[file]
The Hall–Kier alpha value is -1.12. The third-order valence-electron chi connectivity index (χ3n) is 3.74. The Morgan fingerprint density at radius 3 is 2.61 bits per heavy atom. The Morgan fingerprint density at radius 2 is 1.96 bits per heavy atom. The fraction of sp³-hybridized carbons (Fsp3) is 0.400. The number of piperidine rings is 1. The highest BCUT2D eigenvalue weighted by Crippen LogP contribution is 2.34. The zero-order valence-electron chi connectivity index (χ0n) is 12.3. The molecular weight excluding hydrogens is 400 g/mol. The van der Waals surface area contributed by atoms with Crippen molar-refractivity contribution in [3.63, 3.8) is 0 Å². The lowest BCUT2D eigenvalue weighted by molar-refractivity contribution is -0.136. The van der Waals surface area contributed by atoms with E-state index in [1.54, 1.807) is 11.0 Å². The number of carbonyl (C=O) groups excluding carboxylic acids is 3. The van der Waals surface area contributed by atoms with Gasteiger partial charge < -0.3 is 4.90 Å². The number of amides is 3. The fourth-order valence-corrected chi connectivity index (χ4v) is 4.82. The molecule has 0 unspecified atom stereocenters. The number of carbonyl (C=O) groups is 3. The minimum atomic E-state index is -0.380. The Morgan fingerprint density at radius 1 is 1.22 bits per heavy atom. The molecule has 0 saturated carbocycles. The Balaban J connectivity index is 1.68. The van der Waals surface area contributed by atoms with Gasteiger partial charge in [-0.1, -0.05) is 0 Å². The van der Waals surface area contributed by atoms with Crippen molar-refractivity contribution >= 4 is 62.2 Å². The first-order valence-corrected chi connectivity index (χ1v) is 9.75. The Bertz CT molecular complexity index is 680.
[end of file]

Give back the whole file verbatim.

The Hall–Kier alpha value is -1.12. The third-order valence-electron chi connectivity index (χ3n) is 3.74. The Morgan fingerprint density at radius 3 is 2.61 bits per heavy atom. The Morgan fingerprint density at radius 2 is 1.96 bits per heavy atom. The fraction of sp³-hybridized carbons (Fsp3) is 0.400. The number of piperidine rings is 1. The highest BCUT2D eigenvalue weighted by Crippen LogP contribution is 2.34. The zero-order valence-electron chi connectivity index (χ0n) is 12.3. The molecular weight excluding hydrogens is 400 g/mol. The van der Waals surface area contributed by atoms with Crippen molar-refractivity contribution in [3.63, 3.8) is 0 Å². The lowest BCUT2D eigenvalue weighted by molar-refractivity contribution is -0.136. The van der Waals surface area contributed by atoms with E-state index in [1.54, 1.807) is 11.0 Å². The number of carbonyl (C=O) groups excluding carboxylic acids is 3. The van der Waals surface area contributed by atoms with Gasteiger partial charge < -0.3 is 4.90 Å². The number of amides is 3. The fourth-order valence-corrected chi connectivity index (χ4v) is 4.82. The molecule has 0 unspecified atom stereocenters. The number of carbonyl (C=O) groups is 3. The minimum atomic E-state index is -0.380. The Morgan fingerprint density at radius 1 is 1.22 bits per heavy atom. The molecule has 0 saturated carbocycles. The Balaban J connectivity index is 1.68. The van der Waals surface area contributed by atoms with Gasteiger partial charge in [-0.1, -0.05) is 0 Å². The van der Waals surface area contributed by atoms with Crippen molar-refractivity contribution >= 4 is 62.2 Å². The first-order valence-corrected chi connectivity index (χ1v) is 9.75. The Bertz CT molecular complexity index is 680.